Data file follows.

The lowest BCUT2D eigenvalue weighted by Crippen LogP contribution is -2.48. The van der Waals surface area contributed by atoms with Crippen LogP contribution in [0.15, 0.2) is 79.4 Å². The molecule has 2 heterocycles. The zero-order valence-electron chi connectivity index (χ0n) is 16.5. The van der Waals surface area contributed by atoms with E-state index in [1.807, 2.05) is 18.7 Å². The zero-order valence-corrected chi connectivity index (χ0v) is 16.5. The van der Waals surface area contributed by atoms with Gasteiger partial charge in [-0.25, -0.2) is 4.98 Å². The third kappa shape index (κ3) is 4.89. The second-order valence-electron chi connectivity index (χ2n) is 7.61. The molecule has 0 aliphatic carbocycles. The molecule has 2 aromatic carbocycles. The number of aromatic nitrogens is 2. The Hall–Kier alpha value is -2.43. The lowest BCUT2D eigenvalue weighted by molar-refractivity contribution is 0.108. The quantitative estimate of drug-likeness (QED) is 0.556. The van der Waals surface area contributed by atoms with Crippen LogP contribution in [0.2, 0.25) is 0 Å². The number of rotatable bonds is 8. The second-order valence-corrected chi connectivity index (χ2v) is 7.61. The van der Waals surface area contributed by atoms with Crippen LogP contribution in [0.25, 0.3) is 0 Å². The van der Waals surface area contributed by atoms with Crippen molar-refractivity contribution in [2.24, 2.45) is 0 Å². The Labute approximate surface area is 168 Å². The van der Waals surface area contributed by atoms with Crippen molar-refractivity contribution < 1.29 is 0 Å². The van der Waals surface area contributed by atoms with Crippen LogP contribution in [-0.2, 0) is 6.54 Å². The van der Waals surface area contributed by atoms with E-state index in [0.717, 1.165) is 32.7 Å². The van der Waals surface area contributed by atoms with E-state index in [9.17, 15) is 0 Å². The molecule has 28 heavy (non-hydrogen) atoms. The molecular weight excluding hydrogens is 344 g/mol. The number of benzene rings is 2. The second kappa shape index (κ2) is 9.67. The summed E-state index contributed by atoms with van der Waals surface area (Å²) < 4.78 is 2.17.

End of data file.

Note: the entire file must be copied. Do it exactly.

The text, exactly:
The lowest BCUT2D eigenvalue weighted by Crippen LogP contribution is -2.48. The van der Waals surface area contributed by atoms with Crippen LogP contribution in [0.15, 0.2) is 79.4 Å². The molecule has 2 heterocycles. The zero-order valence-electron chi connectivity index (χ0n) is 16.5. The van der Waals surface area contributed by atoms with E-state index in [1.807, 2.05) is 18.7 Å². The zero-order valence-corrected chi connectivity index (χ0v) is 16.5. The van der Waals surface area contributed by atoms with Gasteiger partial charge in [-0.25, -0.2) is 4.98 Å². The third kappa shape index (κ3) is 4.89. The second-order valence-electron chi connectivity index (χ2n) is 7.61. The molecule has 0 aliphatic carbocycles. The molecule has 2 aromatic carbocycles. The number of aromatic nitrogens is 2. The Hall–Kier alpha value is -2.43. The lowest BCUT2D eigenvalue weighted by molar-refractivity contribution is 0.108. The quantitative estimate of drug-likeness (QED) is 0.556. The van der Waals surface area contributed by atoms with Crippen LogP contribution in [0.2, 0.25) is 0 Å². The number of rotatable bonds is 8. The second-order valence-corrected chi connectivity index (χ2v) is 7.61. The van der Waals surface area contributed by atoms with Crippen LogP contribution in [0.25, 0.3) is 0 Å². The van der Waals surface area contributed by atoms with Crippen molar-refractivity contribution in [2.24, 2.45) is 0 Å². The Labute approximate surface area is 168 Å². The van der Waals surface area contributed by atoms with Crippen molar-refractivity contribution < 1.29 is 0 Å². The van der Waals surface area contributed by atoms with Crippen LogP contribution in [-0.2, 0) is 6.54 Å². The van der Waals surface area contributed by atoms with E-state index in [0.717, 1.165) is 32.7 Å². The van der Waals surface area contributed by atoms with E-state index in [9.17, 15) is 0 Å². The molecule has 28 heavy (non-hydrogen) atoms. The molecular weight excluding hydrogens is 344 g/mol. The number of benzene rings is 2. The second kappa shape index (κ2) is 9.67. The summed E-state index contributed by atoms with van der Waals surface area (Å²) < 4.78 is 2.17.